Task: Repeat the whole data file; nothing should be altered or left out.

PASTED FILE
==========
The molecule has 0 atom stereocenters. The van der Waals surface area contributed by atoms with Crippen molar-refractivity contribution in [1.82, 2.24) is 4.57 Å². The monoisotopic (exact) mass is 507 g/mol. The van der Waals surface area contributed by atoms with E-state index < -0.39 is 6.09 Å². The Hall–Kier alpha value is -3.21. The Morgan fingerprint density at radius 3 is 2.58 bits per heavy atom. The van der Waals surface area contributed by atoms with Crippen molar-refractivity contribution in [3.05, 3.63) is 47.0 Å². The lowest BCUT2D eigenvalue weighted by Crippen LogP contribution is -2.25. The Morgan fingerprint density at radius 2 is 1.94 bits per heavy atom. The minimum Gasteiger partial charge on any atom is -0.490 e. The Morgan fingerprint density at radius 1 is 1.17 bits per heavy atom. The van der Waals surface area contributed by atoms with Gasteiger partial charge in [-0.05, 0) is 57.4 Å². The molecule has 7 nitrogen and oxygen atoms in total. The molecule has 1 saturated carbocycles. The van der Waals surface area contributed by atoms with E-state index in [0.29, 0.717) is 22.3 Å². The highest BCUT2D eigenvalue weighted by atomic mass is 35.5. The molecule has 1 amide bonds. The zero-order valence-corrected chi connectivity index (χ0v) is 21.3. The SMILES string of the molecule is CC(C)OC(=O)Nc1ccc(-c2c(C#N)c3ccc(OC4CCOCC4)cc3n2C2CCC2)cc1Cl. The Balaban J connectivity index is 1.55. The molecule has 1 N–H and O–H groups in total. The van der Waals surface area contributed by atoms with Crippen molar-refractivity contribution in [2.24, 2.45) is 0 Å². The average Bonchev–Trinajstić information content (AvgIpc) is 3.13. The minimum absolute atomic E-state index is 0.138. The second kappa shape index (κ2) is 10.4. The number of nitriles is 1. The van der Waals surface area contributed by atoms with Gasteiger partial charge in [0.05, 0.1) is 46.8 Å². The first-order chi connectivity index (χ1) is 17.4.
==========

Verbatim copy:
The molecule has 0 atom stereocenters. The van der Waals surface area contributed by atoms with Crippen molar-refractivity contribution in [1.82, 2.24) is 4.57 Å². The monoisotopic (exact) mass is 507 g/mol. The van der Waals surface area contributed by atoms with E-state index < -0.39 is 6.09 Å². The Hall–Kier alpha value is -3.21. The Morgan fingerprint density at radius 3 is 2.58 bits per heavy atom. The van der Waals surface area contributed by atoms with Crippen molar-refractivity contribution in [3.05, 3.63) is 47.0 Å². The lowest BCUT2D eigenvalue weighted by Crippen LogP contribution is -2.25. The Morgan fingerprint density at radius 2 is 1.94 bits per heavy atom. The minimum Gasteiger partial charge on any atom is -0.490 e. The Morgan fingerprint density at radius 1 is 1.17 bits per heavy atom. The van der Waals surface area contributed by atoms with Gasteiger partial charge in [-0.05, 0) is 57.4 Å². The molecule has 7 nitrogen and oxygen atoms in total. The molecule has 1 saturated carbocycles. The van der Waals surface area contributed by atoms with E-state index in [0.29, 0.717) is 22.3 Å². The highest BCUT2D eigenvalue weighted by atomic mass is 35.5. The molecule has 1 amide bonds. The zero-order valence-corrected chi connectivity index (χ0v) is 21.3. The SMILES string of the molecule is CC(C)OC(=O)Nc1ccc(-c2c(C#N)c3ccc(OC4CCOCC4)cc3n2C2CCC2)cc1Cl. The Balaban J connectivity index is 1.55. The molecule has 1 N–H and O–H groups in total. The van der Waals surface area contributed by atoms with Crippen molar-refractivity contribution in [2.24, 2.45) is 0 Å². The average Bonchev–Trinajstić information content (AvgIpc) is 3.13. The minimum absolute atomic E-state index is 0.138. The second kappa shape index (κ2) is 10.4. The number of nitriles is 1. The van der Waals surface area contributed by atoms with Gasteiger partial charge in [0.05, 0.1) is 46.8 Å². The first-order chi connectivity index (χ1) is 17.4.